Quotable

“I got completely into this world of tiny, tiny little pieces of music. I was so sensitive to microseconds at the end of this that it really broke a logjam in my own work. Then when I’d finished that and I went back to working with pieces that were like three minutes long, it seemed like oceans of time.”
Brian Eno

Million-dollar question

Do earcon composers (earconposers?) get rich from the royalties?

Nope. Although the “Intel Inside” earcon has been named the #2 “most addictive sound in the world,” Werzowa didn’t make bank. Though he won’t say exactly what he earned for the two-week project, Werzowa has said the amount was “not really amazing,” and that “if I would have kept the copyright, I’d be a millionaire right now.”

Origin story

Reuters/Christian Hartmann

Who wrote the Nokia ringtone?

Ringtones are by far the most common earcons in our smartphone-saturated world, and the most famous—or infamous—is the Nokia Tune. It’s based on a snippet of a piece called “Gran Vals” by Spanish composer Francisco Tárrega, which was chosen by two Nokia executives. At the height of the Finnish company’s reach, it was heard an estimated 1.8 billion times a day.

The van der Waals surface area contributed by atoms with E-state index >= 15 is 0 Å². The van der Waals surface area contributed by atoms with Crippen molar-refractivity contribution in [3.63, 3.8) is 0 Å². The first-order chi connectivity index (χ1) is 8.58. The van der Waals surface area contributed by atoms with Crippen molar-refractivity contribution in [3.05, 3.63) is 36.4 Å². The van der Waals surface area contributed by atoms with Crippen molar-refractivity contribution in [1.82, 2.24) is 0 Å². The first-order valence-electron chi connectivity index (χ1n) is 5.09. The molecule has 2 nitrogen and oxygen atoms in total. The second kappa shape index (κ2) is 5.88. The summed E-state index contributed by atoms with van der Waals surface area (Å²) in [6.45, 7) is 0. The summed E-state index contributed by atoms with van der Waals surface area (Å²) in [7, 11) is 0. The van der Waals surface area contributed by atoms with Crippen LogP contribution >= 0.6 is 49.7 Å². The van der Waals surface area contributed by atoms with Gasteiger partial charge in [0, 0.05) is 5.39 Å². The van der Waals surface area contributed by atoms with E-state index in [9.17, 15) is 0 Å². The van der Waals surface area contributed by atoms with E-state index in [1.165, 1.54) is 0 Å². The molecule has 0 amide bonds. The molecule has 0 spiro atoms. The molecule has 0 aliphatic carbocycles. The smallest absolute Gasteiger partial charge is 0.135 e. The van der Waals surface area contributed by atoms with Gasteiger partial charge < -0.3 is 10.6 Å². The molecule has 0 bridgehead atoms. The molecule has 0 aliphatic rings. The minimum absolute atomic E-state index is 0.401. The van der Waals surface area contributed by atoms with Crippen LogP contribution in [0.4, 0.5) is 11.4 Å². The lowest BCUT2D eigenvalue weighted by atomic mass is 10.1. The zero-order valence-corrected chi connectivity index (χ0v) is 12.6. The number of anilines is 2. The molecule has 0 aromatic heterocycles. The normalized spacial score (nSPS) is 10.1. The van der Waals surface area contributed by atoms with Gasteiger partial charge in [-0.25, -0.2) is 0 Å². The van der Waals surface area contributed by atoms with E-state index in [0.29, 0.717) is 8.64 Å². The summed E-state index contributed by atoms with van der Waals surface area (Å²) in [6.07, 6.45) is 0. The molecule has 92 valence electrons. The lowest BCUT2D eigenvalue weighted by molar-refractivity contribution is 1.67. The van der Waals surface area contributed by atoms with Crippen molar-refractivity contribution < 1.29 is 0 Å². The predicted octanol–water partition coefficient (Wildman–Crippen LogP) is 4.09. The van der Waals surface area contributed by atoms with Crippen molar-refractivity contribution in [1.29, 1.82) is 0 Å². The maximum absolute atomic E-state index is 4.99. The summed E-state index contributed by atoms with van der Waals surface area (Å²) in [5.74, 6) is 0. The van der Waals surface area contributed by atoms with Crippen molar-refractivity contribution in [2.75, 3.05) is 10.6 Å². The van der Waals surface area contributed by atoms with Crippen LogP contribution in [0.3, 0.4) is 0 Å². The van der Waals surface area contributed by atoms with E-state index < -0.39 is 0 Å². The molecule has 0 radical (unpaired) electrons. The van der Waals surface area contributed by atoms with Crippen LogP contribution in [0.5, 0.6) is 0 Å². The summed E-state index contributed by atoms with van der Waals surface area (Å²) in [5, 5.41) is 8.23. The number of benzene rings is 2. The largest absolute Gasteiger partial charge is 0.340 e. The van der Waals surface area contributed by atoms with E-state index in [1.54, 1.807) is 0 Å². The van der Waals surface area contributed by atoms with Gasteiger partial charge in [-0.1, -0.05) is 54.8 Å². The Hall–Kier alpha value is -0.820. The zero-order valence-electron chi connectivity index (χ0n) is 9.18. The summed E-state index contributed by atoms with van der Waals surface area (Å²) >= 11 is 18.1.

Sounds of the subway

The “door closing” tones used on subway lines have been ringing in the ears of New York City commuters since long before smartphones. These chimes originated with the 1970s R44 subway car, which is still in limited use today. (The ones with the orange seats.)

The subway cars on the 2, 4, and 5 lines have an accidental earcon—many people recognize it as the opening notes from “Somewhere” from “West Side Story.” The propulsion system used by the trains has electrical inverters that chop up the direct current into distinct frequencies for the alternating current motors, Jeff Hakner, a professor of electrical engineering at Cooper Union, explained to the New York Times. These frequencies interact with the steel tracks to recreate Leonard Bernstein’s Broadway melody.

How earcons save lives

Hospitals rely heavily on “auditory displays” for communicating critical information to healthcare workers who are constantly moving around and may be looking in any direction. “Studies show that healthcare workers respond much faster to auditory than to visual alarms,” according to User Experience Magazine (which is also a thing). Because they’re so vital to keeping track of, well, vitals, keeping sounds simple pays off in this case. Studies have shown that medical professionals have a harder time remembering alerts and alarms that have melodies as opposed to those with “undifferentiated single-note sounds.”

Baby, you can drive my earcon

Electric cars can be dangerously silent, sneaking up on pedestrians and particularly the blind. Starting in 2019, US automakers will have to make sure their cars “make audible noise” while traveling at speeds of up to 19 mph. (Any faster than that, and wind and tire resistance should make enough of a racket.) Regulators haven’t specified what kind of noise the cars will have to make. Most manufacturers will probably mimic the sounds of gas-powered vehicles, though they could always get creative.